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Flash Review 2, 2-27: Glacial Ballet
Calm & Collected in Australia

By Simone Clifford
Copyright 2001 Simone Clifford

MELBOURNE -- The calmness of the Australian Ballet's trilogy program Saturday at the State Theatre offered unto us so soft a palette of expressive color that it rendered the emotional memories and the reflective spirit of the works weak.

The Trilogy Two program differed significantly from the program promised in the company's Contemporary Season subscription brochure. Stephen Baynes's "Personal Best" and Harald Lander's "Etudes" were replaced by Baynes's "Beyond Bach" and George Balanchine's "Theme and Variations." The one work that remained from the originally planned program was Jerome Robbins's "Other Dances."

Throughout the entire evening we were besieged with delicate footwork, graceful arms, arabesques and sensitive partnering, beautiful costumes, set and lighting, and orchestra. However, each work's understated, discreet and elegant delivery rising from a similarity of purpose and effect meant that the evening unfolded its wings upon us in a manner not effective dramatically.

That is not to say that each work on its own does not hold merit, for I believe they do; referencing when and for whom a dance was created affects our ultimate determinations of the work. It is interesting to note that "Other Dances" was choreographed in 1975 for Makarova and Baryshnikov. We can imagine how these two dancers would have enjoyed the stroll through technique, passive drama and role-playing. However, the landscape of this piece might possibly have been served better if it had been surrounded by work that surrendered greater difference in rhythm and emotional output. Perhaps this could be said for each of the works on the trilogy program, for difference highlights and separates one work from the other.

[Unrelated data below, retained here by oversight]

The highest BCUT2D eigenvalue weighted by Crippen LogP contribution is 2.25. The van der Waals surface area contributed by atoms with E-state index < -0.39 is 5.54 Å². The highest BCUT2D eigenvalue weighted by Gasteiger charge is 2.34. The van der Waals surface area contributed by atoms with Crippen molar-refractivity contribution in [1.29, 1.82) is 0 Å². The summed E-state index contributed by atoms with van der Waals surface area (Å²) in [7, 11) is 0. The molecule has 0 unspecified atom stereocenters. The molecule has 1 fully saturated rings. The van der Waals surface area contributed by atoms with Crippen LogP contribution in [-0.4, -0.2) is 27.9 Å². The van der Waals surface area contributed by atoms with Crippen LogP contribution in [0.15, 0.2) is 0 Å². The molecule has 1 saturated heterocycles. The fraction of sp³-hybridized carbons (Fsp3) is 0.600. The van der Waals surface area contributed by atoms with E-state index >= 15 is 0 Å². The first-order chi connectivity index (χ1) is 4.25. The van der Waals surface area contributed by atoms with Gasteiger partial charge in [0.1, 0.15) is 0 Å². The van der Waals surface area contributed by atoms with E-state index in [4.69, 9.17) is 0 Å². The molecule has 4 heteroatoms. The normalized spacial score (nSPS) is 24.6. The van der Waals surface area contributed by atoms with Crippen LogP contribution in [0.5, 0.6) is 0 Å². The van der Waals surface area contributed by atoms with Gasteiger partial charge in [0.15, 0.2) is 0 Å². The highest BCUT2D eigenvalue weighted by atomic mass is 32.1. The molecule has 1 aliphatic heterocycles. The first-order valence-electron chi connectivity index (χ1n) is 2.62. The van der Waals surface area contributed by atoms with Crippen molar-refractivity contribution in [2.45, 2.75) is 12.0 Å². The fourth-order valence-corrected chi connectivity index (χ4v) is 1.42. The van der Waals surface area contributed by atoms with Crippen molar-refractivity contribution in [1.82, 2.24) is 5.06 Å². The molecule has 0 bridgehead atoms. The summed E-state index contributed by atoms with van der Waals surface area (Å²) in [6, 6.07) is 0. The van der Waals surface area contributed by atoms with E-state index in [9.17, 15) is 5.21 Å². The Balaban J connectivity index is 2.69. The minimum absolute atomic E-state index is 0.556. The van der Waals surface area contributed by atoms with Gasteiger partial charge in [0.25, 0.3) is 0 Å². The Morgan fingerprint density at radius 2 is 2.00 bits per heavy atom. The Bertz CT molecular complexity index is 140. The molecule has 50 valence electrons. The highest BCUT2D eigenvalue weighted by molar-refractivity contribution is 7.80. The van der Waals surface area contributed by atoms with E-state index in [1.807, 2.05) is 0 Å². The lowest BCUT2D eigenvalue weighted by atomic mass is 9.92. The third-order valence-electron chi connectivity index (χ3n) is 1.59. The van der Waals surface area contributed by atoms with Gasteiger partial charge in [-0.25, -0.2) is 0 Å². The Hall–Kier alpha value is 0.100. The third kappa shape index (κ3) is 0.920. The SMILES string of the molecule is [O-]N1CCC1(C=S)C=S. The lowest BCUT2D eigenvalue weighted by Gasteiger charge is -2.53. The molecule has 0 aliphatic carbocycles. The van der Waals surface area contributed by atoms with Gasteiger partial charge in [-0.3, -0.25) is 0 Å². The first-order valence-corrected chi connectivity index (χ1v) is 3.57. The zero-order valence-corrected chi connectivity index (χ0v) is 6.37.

Indeed this evening was akin to a gentle stroll in a land of passive beauty, the restrained delivery of these works meaning that the stage exuded a glacial quality of refrained emotion and controlled expression. Emotional substance was present in the work. But while the type of cool delivery the company chose is relevant and has its place, it was so formal and even aloof, that the evening lacked warmth.

Generally speaking, the company looks healthy and at ease with the work. On a special and individual note, I would like to offer that Simone Goldsmith, due to her flawless technique, exquisite musicality, line and individuality while still in the rank of soloist promises a ballerina in waiting. I look forward to seeing more of her work and to seeing her dance the bigger roles and become the principal she deserves to be.


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